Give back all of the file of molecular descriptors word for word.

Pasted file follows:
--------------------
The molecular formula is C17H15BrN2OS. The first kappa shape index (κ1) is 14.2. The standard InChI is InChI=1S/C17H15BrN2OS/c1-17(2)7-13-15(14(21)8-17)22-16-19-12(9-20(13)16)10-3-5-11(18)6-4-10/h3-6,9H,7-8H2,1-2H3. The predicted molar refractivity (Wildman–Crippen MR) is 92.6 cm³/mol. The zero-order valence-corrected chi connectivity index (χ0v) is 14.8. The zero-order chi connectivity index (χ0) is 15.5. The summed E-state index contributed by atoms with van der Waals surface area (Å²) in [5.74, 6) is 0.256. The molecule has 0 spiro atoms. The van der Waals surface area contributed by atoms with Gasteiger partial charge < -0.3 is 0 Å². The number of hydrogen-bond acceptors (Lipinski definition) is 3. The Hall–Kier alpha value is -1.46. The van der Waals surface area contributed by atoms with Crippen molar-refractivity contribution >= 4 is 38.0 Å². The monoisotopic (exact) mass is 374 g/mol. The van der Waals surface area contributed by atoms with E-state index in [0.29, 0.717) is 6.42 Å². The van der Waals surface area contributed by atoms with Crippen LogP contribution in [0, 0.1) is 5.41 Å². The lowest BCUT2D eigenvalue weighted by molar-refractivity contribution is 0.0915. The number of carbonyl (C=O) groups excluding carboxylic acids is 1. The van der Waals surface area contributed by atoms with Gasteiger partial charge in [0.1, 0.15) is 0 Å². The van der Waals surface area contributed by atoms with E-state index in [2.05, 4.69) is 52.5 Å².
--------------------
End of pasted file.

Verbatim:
The molecular formula is C17H15BrN2OS. The first kappa shape index (κ1) is 14.2. The standard InChI is InChI=1S/C17H15BrN2OS/c1-17(2)7-13-15(14(21)8-17)22-16-19-12(9-20(13)16)10-3-5-11(18)6-4-10/h3-6,9H,7-8H2,1-2H3. The predicted molar refractivity (Wildman–Crippen MR) is 92.6 cm³/mol. The zero-order valence-corrected chi connectivity index (χ0v) is 14.8. The zero-order chi connectivity index (χ0) is 15.5. The summed E-state index contributed by atoms with van der Waals surface area (Å²) in [5.74, 6) is 0.256. The molecule has 0 spiro atoms. The van der Waals surface area contributed by atoms with Gasteiger partial charge < -0.3 is 0 Å². The number of hydrogen-bond acceptors (Lipinski definition) is 3. The Hall–Kier alpha value is -1.46. The van der Waals surface area contributed by atoms with Crippen molar-refractivity contribution >= 4 is 38.0 Å². The monoisotopic (exact) mass is 374 g/mol. The van der Waals surface area contributed by atoms with E-state index in [0.29, 0.717) is 6.42 Å². The van der Waals surface area contributed by atoms with Crippen LogP contribution in [0, 0.1) is 5.41 Å². The lowest BCUT2D eigenvalue weighted by molar-refractivity contribution is 0.0915. The number of carbonyl (C=O) groups excluding carboxylic acids is 1. The van der Waals surface area contributed by atoms with Gasteiger partial charge in [0.1, 0.15) is 0 Å². The van der Waals surface area contributed by atoms with E-state index in [2.05, 4.69) is 52.5 Å².